“The Boys” is a comic series by Garth Ennis and Darick Robertson that were published in 2006 that was created as an analog to DC’s Justice League. After that, it was made into an American superhero streaming television series that was developed by Eric Kripke for Amazon Prime Video. The series is all about the eponymous team of vigilantes as they proceed to fight super-powered individuals who exploit and abysmally abuse their superpowers.
The series first premiered on July 26, 2019. After that, Amazon renewed the boys for a second season that aired on September 4, 2020. The planners are also making the third installment of the show, and a spin-off series is on a development path.
The boys are set in a universe where random people with supernatural powers are considered to be heroes by the general public, and they work together for the powerful Vought International, the company which markets them. The heroes are corrupted and bogus individuals and are divided into two groups: the Seven, Vought’s premier superhero team, and the Eponymous Boys, that want to crush down Vought and its arrogant and corrupted superheroes.
The first season of the show portrays the initial conflict between the Boys and the Seven, which is exaggerated and motivated by Butcher, who believes that Homelander is the one who is responsible for his wife Becca’s disappearance. In the second season, the boys continue their struggle to combat Vought despite being opposed by the government. Ever since the series premiered, the audience has diversified reviews and feedbacks, which we will get to know in the next paragraph.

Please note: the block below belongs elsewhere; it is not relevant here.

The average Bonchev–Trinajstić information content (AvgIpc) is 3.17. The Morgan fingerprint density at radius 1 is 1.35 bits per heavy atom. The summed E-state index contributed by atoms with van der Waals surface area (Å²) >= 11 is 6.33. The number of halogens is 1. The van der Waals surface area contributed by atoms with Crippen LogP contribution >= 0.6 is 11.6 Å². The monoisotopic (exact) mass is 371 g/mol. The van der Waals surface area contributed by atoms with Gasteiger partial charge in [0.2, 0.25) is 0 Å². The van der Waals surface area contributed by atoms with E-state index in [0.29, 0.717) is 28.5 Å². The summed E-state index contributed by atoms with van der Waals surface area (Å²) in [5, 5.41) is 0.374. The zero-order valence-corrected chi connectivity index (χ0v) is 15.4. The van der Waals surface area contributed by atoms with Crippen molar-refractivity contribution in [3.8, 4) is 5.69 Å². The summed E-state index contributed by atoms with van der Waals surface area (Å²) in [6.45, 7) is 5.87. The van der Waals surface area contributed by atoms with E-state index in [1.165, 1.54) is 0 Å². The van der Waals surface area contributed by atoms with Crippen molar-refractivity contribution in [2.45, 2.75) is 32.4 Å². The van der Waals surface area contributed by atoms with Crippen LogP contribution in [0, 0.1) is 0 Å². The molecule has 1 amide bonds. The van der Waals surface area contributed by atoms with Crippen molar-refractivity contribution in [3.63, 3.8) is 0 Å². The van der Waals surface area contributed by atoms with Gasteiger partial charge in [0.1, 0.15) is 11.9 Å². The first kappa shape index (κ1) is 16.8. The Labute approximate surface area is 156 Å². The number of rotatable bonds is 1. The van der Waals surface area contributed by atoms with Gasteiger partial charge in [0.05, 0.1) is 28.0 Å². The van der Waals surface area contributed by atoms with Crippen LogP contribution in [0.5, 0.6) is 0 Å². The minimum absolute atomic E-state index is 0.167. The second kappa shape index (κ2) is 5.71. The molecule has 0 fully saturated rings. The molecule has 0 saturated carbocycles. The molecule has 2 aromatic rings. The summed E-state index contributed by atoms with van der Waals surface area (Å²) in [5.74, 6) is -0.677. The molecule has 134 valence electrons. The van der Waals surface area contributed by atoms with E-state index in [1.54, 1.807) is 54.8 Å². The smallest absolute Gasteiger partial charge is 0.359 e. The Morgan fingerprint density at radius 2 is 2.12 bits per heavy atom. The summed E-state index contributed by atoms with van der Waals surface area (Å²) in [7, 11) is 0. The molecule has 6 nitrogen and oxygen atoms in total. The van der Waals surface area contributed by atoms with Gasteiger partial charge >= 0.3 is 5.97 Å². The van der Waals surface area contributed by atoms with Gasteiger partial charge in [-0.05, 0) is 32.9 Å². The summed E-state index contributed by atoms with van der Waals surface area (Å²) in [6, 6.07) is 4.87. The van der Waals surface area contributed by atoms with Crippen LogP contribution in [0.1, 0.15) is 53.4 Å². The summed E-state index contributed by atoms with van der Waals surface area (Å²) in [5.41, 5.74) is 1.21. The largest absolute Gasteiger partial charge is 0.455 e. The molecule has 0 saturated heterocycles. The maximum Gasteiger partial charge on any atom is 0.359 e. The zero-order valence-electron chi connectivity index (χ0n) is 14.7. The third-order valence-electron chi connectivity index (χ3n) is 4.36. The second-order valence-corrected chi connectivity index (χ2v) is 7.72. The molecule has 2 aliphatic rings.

The Boys is overall a little behind the curve series, where the series undoubtedly has an eccentric and unique take on “bad superheroes” by emphasizing the modern and corporate cultural factors. The boys are surely capable of doing better than many other series, but sometimes it feels like watching Zack Synder’s Watchmen again. The series has done a much better job where it demonstrated a broad satire of the American hawkish culture, nihilistic capitalism, and gross sexism towards women. However, the sexism towards women with a depiction of violence is not many of the show’s great favors, which the audience will enjoy. The show has depicted many original ideas, and the climax of the series is exquisitely constructed and engaging at the same time.
Talking about some of the low points of the series, the audience felt like the boys operate with the same playbook as Marvel movies, which consists of a handful of character-based scenes, stitched together by some cliché action segments that bring forth the superhero attributes and are praised by the superhero-loving audiences. Except for the fact that it is not made on the same scale as Marvel due to the shortage of budget and thus tends to suffer from that same problem which DC has suffered by its most prominent and faithful counterpart, Marvel. Some have also felt like the boys are merely an extended version of Deadpool and Guardians of the Galaxy, where they are trying to poke fun at the clichés.